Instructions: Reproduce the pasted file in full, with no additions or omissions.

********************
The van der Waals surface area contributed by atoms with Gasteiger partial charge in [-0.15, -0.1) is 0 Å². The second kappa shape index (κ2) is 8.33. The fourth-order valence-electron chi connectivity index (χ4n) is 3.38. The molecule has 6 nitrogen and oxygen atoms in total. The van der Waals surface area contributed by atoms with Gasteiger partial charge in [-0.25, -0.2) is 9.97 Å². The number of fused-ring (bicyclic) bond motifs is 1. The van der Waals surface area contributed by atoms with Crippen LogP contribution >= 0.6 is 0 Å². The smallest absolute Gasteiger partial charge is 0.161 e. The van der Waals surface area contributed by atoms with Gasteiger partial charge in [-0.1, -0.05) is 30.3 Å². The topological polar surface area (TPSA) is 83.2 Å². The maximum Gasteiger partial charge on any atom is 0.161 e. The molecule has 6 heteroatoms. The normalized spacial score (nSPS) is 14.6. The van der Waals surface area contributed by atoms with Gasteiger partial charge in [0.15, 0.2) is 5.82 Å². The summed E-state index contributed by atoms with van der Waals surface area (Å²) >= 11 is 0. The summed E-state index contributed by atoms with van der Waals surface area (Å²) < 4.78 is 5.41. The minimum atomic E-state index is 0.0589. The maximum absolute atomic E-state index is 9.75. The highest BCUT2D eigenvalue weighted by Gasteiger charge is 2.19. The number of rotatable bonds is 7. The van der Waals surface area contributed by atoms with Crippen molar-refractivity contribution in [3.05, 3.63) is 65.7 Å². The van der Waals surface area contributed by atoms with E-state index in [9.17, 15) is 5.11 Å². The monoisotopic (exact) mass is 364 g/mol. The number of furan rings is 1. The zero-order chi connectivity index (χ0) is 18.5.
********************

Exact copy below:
The van der Waals surface area contributed by atoms with Gasteiger partial charge in [-0.15, -0.1) is 0 Å². The second kappa shape index (κ2) is 8.33. The fourth-order valence-electron chi connectivity index (χ4n) is 3.38. The molecule has 6 nitrogen and oxygen atoms in total. The van der Waals surface area contributed by atoms with Gasteiger partial charge in [-0.25, -0.2) is 9.97 Å². The number of fused-ring (bicyclic) bond motifs is 1. The van der Waals surface area contributed by atoms with Crippen LogP contribution >= 0.6 is 0 Å². The smallest absolute Gasteiger partial charge is 0.161 e. The van der Waals surface area contributed by atoms with Gasteiger partial charge in [-0.1, -0.05) is 30.3 Å². The topological polar surface area (TPSA) is 83.2 Å². The maximum Gasteiger partial charge on any atom is 0.161 e. The molecule has 6 heteroatoms. The normalized spacial score (nSPS) is 14.6. The van der Waals surface area contributed by atoms with Gasteiger partial charge in [0.15, 0.2) is 5.82 Å². The summed E-state index contributed by atoms with van der Waals surface area (Å²) >= 11 is 0. The summed E-state index contributed by atoms with van der Waals surface area (Å²) < 4.78 is 5.41. The minimum atomic E-state index is 0.0589. The maximum absolute atomic E-state index is 9.75. The highest BCUT2D eigenvalue weighted by Gasteiger charge is 2.19. The number of rotatable bonds is 7. The van der Waals surface area contributed by atoms with Crippen molar-refractivity contribution in [3.05, 3.63) is 65.7 Å². The van der Waals surface area contributed by atoms with E-state index in [9.17, 15) is 5.11 Å². The monoisotopic (exact) mass is 364 g/mol. The number of furan rings is 1. The zero-order chi connectivity index (χ0) is 18.5.